The role of the premarital agreement in California marriages

It can be awkward and definitely not romantic to tell your prospective spouse that you want to talk about the possibility of drawing up a premarital agreement. While some view a contract between engaged people that governs ownership and disposition of money and assets in the future marriage as a negative reflection on trust or generosity, others view prenuptial agreements as realistic, pragmatic and a way to keep future drama and uncertainty to a minimum.

Why a prenup?

People usually use premarital agreements when they enter their marriages with significant wealth or the likelihood of future wealth that they want to keep from their future spouses or future spouses' families. Sometimes it can be important to keep family heirlooms in families of origin instead of passing into the families of second and subsequent spouses. A prenup can also be used to protect one spouse from liability for the debts of the other and for many other reasons.

Role of prenup

California law determines property ownership during marriage, upon divorce and upon the death of either spouse. Just as a valid will can change who inherits someone's property upon death, a valid premarital agreement may alter the property rights Californians have as spouses during marriage, upon separation or divorce, or at death. California law even says that the parties can agree to property disposition issues if "any other event" happens or does not happen.

Premarital agreements are also sometimes called prenuptial agreements or "prenups," or antenuptial agreements. California has adopted the Uniform Premarital Agreement Act, a sample set of statutes that states are encouraged to adopt as law so that when couples move from state to state, the prenuptial agreements they take with them will be easily enforceable and more familiar to the courts.

Prenup requirements

Basically, California statute says that a premarital agreement must be in writing and signed by both prospective spouses. Consideration is not necessary to make a prenup enforceable, which basically means nothing of value must be exchanged or given up for the prenup to be valid. California premarital agreements become valid at the time of marriage.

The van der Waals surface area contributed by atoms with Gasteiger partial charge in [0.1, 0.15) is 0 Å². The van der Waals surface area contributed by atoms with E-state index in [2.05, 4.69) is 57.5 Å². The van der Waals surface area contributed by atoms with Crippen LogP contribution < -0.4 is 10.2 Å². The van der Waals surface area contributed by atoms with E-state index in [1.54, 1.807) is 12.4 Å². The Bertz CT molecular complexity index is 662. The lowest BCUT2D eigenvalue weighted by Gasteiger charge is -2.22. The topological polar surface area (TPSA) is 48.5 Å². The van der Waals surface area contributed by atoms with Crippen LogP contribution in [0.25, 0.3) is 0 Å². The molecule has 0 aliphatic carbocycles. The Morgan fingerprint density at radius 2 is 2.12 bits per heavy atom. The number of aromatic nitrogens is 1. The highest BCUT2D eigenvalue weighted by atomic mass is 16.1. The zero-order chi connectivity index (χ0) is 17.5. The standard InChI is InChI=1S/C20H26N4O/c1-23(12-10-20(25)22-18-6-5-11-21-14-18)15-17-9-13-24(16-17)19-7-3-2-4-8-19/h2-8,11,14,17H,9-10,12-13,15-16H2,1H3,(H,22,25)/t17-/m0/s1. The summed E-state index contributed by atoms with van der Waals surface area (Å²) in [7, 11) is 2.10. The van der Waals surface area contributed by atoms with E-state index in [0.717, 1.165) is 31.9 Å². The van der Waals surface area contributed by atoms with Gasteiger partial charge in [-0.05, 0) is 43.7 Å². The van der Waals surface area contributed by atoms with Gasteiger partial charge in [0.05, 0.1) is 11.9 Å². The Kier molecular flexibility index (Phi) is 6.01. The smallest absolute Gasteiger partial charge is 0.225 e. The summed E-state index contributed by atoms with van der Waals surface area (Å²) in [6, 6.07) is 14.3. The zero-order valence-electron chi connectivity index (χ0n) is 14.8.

A California prenuptial agreement determines the property rights of the prospective spouses, and the law sets out extensive and detailed explanation of the various types of property and property rights that can be contractually dealt with. The focus of the California statutes governing prenups is upon property rights only and spouses may not otherwise "alter their legal relations" by contract. Provisions may not deal with criminal matters or be against public policy.

California prenuptial agreements may not negatively impact children's rights to child support. There are also specific requirements concerning spousal support (alimony); namely, that the person to provide support must have his or her own lawyer at the time of signing and that the alimony provision must not be unconscionable (shockingly unfair) when enforced.

Premarital agreements can be amended or terminated by written, signed agreement of the spouses during marriage. Prenups may be found invalid and unenforceable in certain situations. For example, a party must enter into a premarital agreement voluntarily; an agreement must not be unconscionable and assets and debts must be fully disclosed; and there must not have been duress, fraud, undue influence or incapacity.

Seek legal counsel

Any Californian contemplating a prenuptial agreement or who has been presented with one by his or her prospective spouse should seek the advice of an experienced California family law attorney.